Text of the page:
19. Any person from performing services in the lawful conduct of his particular profession or business under state law;

20. Any person from rendering emergency care pursuant to the provisions of § 8.01-225;

21. Qualified emergency medical services personnel, when acting within the scope of their certification, and licensed health care practitioners, when acting within their scope of practice, from following Durable Do Not Resuscitate Orders issued in accordance with § 54.1-2987.1 and Board of Health regulations, or licensed health care practitioners from following any other written order of a physician not to resuscitate a patient in the event of cardiac or respiratory arrest;

22. Any commissioned or contract medical officer of the army, navy, coast guard or air force rendering services voluntarily and without compensation while deemed to be licensed pursuant to § 54.1-106;

23. Any provider of a chemical dependency treatment program who is certified as an "acupuncture detoxification specialist" by the National Acupuncture Detoxification Association or an equivalent certifying body, from administering auricular acupuncture treatment under the appropriate supervision of a National Acupuncture Detoxification Association certified licensed physician or licensed acupuncturist;

24. Any employee of any assisted living facility who is certified in cardiopulmonary resuscitation (CPR) acting in compliance with the patient's individualized service plan and with the written order of the attending physician not to resuscitate a patient in the event of cardiac or respiratory arrest;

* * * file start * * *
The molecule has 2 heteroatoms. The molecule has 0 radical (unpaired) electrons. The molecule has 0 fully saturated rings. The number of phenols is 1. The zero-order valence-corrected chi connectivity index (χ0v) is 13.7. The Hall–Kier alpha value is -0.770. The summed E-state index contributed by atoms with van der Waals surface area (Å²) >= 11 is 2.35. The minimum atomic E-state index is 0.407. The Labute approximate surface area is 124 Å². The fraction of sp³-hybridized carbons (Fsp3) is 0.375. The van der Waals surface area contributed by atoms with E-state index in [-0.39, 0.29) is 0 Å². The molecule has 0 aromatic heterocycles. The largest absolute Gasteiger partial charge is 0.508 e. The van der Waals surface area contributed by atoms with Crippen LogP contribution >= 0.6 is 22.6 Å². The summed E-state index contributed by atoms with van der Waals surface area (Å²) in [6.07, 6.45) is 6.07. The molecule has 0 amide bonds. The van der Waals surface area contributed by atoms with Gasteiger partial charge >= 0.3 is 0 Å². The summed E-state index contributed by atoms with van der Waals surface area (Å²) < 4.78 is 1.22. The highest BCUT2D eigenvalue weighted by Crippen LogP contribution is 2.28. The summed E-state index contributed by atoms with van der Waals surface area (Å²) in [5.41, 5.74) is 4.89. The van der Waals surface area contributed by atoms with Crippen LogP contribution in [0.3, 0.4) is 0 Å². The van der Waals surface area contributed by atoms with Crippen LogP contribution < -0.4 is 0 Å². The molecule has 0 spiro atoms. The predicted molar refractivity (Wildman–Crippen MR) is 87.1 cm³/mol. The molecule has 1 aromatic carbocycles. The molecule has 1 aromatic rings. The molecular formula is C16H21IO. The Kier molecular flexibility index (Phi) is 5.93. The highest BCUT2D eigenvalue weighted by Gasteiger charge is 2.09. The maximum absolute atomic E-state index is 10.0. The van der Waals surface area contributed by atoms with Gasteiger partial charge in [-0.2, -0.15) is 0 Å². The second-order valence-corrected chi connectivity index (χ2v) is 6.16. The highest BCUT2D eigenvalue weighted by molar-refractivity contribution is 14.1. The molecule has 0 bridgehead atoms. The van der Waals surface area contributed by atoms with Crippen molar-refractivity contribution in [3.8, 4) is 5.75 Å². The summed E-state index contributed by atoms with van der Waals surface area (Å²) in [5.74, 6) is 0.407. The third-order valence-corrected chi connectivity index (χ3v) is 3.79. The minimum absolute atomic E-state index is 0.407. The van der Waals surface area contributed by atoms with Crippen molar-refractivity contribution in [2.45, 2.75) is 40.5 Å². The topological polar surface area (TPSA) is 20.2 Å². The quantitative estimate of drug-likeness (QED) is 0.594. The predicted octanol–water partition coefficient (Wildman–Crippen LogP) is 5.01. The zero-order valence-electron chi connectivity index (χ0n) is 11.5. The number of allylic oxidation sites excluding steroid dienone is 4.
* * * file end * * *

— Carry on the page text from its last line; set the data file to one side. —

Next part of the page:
25. Any person working as a health assistant under the direction of a licensed medical or osteopathic doctor within the Department of Corrections, the Department of Juvenile Justice or local correctional facilities;

26. Any employee of a school board, authorized by a prescriber and trained in the administration of insulin and glucagon, when, upon the authorization of a prescriber and the written request of the parents as defined in § 22.1-1, assisting with the administration of insulin or administrating glucagon to a student diagnosed as having diabetes and who requires insulin injections during the school day or for whom glucagon has been prescribed for the emergency treatment of hypoglycemia;